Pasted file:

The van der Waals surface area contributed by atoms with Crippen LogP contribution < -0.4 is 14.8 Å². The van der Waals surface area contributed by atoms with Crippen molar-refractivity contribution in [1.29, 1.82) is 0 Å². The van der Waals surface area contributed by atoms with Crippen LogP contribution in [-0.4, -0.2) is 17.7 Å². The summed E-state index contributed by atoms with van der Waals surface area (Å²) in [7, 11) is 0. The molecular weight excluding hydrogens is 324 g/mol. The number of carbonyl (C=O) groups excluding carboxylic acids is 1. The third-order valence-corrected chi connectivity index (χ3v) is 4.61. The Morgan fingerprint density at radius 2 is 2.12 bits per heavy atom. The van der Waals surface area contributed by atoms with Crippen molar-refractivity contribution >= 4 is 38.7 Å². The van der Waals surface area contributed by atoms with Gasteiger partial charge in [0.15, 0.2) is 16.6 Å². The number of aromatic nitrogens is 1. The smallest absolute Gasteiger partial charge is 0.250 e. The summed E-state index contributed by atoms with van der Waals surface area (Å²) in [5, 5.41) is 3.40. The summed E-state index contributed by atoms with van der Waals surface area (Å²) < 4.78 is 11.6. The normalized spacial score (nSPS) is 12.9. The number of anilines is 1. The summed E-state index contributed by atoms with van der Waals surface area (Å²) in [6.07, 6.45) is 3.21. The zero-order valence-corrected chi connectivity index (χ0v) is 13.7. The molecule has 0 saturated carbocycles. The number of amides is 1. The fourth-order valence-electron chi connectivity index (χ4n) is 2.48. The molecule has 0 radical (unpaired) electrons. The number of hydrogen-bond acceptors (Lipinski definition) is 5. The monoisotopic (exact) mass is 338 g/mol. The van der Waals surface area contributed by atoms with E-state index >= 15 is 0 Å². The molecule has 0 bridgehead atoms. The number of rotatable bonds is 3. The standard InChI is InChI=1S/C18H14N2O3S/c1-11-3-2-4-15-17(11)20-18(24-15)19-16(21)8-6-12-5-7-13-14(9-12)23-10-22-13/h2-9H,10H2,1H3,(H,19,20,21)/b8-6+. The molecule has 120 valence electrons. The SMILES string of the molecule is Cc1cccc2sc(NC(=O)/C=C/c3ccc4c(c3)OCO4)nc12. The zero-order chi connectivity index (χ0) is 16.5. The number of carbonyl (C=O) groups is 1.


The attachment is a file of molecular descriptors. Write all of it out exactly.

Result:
The van der Waals surface area contributed by atoms with Crippen LogP contribution < -0.4 is 14.8 Å². The van der Waals surface area contributed by atoms with Crippen molar-refractivity contribution in [1.29, 1.82) is 0 Å². The van der Waals surface area contributed by atoms with Crippen LogP contribution in [-0.4, -0.2) is 17.7 Å². The summed E-state index contributed by atoms with van der Waals surface area (Å²) in [7, 11) is 0. The molecular weight excluding hydrogens is 324 g/mol. The number of carbonyl (C=O) groups excluding carboxylic acids is 1. The third-order valence-corrected chi connectivity index (χ3v) is 4.61. The Morgan fingerprint density at radius 2 is 2.12 bits per heavy atom. The van der Waals surface area contributed by atoms with Crippen molar-refractivity contribution >= 4 is 38.7 Å². The van der Waals surface area contributed by atoms with Gasteiger partial charge in [0.15, 0.2) is 16.6 Å². The number of aromatic nitrogens is 1. The smallest absolute Gasteiger partial charge is 0.250 e. The summed E-state index contributed by atoms with van der Waals surface area (Å²) in [5, 5.41) is 3.40. The summed E-state index contributed by atoms with van der Waals surface area (Å²) < 4.78 is 11.6. The normalized spacial score (nSPS) is 12.9. The number of anilines is 1. The summed E-state index contributed by atoms with van der Waals surface area (Å²) in [6.07, 6.45) is 3.21. The zero-order valence-corrected chi connectivity index (χ0v) is 13.7. The molecule has 0 saturated carbocycles. The number of amides is 1. The fourth-order valence-electron chi connectivity index (χ4n) is 2.48. The molecule has 0 radical (unpaired) electrons. The number of hydrogen-bond acceptors (Lipinski definition) is 5. The monoisotopic (exact) mass is 338 g/mol. The van der Waals surface area contributed by atoms with E-state index >= 15 is 0 Å². The molecule has 0 bridgehead atoms. The number of rotatable bonds is 3. The standard InChI is InChI=1S/C18H14N2O3S/c1-11-3-2-4-15-17(11)20-18(24-15)19-16(21)8-6-12-5-7-13-14(9-12)23-10-22-13/h2-9H,10H2,1H3,(H,19,20,21)/b8-6+. The molecule has 120 valence electrons. The SMILES string of the molecule is Cc1cccc2sc(NC(=O)/C=C/c3ccc4c(c3)OCO4)nc12. The zero-order chi connectivity index (χ0) is 16.5. The number of carbonyl (C=O) groups is 1.